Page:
The economy of Lexington, Kentucky was shaped by its considerable distance from any major navigable rivers. As a landlocked city, it did not develop the heavy industry that often developed in cities like Cincinnati or Pittsburgh.  To counter this, Lexington put forth an effort to stay at the forefront of modern technology in an effort to attract a diverse light industrial and commercial base. For instance, the city was the first in Kentucky to have street lights, one of the first with a police force, and strict regulations on agriculture within the city. Lexington was also proud to boast its urban sewer system and its network of sidewalks, all of this by the early 1880s. Other infrastructure improvements were to come in the latter 1880s, including telephone lines, street railways, and a new ice factory. These improvements helped solidify Lexington's position as the "agricultural and manufacturing keystone" for the region. 
Improvements in the marketing of tobacco, along with the deadly western Kentucky tobacco wars in the early 1900s, helped foster in the era of burley for Lexington.  Numerous auction companies and warehouses began to locate in south Lexington clustered along South Broadway. The first of these facilities was the Burley Loose Tobacco Warehouse Company in 1905.  The city's first tobacco redrying plant also opened in that year. By 1910, Lexington lay claim to being the "largest tobacco market in the world. 
In the 1930s, in an effort to counteract the Great Depression, several capital building projects were funded by the federal government and by wealthy members of the horse industry.  The 1940s saw the creation of the Lexington Industrial Foundation and major growth at the University of Kentucky.  Numerous new dormitories and classroom structures, some temporary, were constructed; Memorial Coliseum was completed during this time as well. In the early 1950s, a good deal of research money and effort was devoted to national defense projects relating to the Cold War. This expanded the university's influence on Lexington and on Kentucky as a whole, which in the long-run bolstered its employment numbers.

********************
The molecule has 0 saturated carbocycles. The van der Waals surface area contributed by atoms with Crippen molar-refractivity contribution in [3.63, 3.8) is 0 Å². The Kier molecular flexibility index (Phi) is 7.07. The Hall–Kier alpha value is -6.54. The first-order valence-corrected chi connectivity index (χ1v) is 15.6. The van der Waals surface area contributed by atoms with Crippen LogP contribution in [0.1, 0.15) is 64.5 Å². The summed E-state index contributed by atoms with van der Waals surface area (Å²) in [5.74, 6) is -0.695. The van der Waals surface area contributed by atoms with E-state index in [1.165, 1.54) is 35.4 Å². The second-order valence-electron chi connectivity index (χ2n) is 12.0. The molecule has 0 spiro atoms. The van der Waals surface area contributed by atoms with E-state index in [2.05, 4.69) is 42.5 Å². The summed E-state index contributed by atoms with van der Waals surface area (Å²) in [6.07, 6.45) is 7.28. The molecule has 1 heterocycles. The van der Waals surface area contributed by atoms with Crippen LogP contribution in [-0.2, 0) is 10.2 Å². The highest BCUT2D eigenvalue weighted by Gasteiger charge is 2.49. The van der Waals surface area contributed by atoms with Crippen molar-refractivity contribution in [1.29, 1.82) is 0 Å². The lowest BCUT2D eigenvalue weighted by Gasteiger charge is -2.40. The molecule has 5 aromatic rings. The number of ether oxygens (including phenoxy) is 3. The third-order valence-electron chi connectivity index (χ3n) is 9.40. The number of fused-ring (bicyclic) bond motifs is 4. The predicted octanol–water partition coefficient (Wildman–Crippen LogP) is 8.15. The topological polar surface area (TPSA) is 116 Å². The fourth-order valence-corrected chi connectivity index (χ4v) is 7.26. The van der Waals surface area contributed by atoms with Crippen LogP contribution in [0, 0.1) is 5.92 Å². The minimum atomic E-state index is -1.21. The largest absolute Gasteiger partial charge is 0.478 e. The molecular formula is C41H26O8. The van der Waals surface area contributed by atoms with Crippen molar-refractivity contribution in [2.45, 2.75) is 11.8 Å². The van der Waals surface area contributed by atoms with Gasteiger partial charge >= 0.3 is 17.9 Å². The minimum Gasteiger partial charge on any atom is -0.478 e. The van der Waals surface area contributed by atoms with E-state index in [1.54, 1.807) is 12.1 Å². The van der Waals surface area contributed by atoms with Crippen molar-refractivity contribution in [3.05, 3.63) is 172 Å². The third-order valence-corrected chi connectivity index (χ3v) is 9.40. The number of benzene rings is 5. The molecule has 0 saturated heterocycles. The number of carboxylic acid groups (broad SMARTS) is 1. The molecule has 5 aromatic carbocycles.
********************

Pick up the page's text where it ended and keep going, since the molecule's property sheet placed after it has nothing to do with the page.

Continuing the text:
During this time, supported by A.B. "Happy" Chandler, the Kentucky Medical Foundation, and the Kentucky Farm Bureau, the University of Kentucky Medical Center became a top priority.  In 1956, $5 million was appropriated to start construction of the medical center, which ultimately cost $28 million. Initial construction included a 500-bed hospital.
As a result of the Medical Center's construction, a new economic sector was born. Drawn by the Medical Center's growing influence, the Veterans Administration Hospital expanded while the Shriners Hospital for Crippled Children was constructed.  St. Joseph's and Central Baptist oversaw major expansions during this time.
The early 1950s was often referred to as the "Industrial Revolution."  Numerous companies, such as IBM (whose Lexington operations are now the core of Lexmark), Square D, and Dixie Cup opened operations within the city. This was soon followed by Trane. During this rapid growth between the years of 1954 and 1963, Lexington's employment rose 260 percent.  The manufacturing output for the city rose fourfold. Between 1960 and 1970, the population of Lexington increased by 32% to just over 108,000. All of this industrial investment, coupled with a high demand for housing, led Lexington to become the 14th fastest-developing metropolitan area in the United States.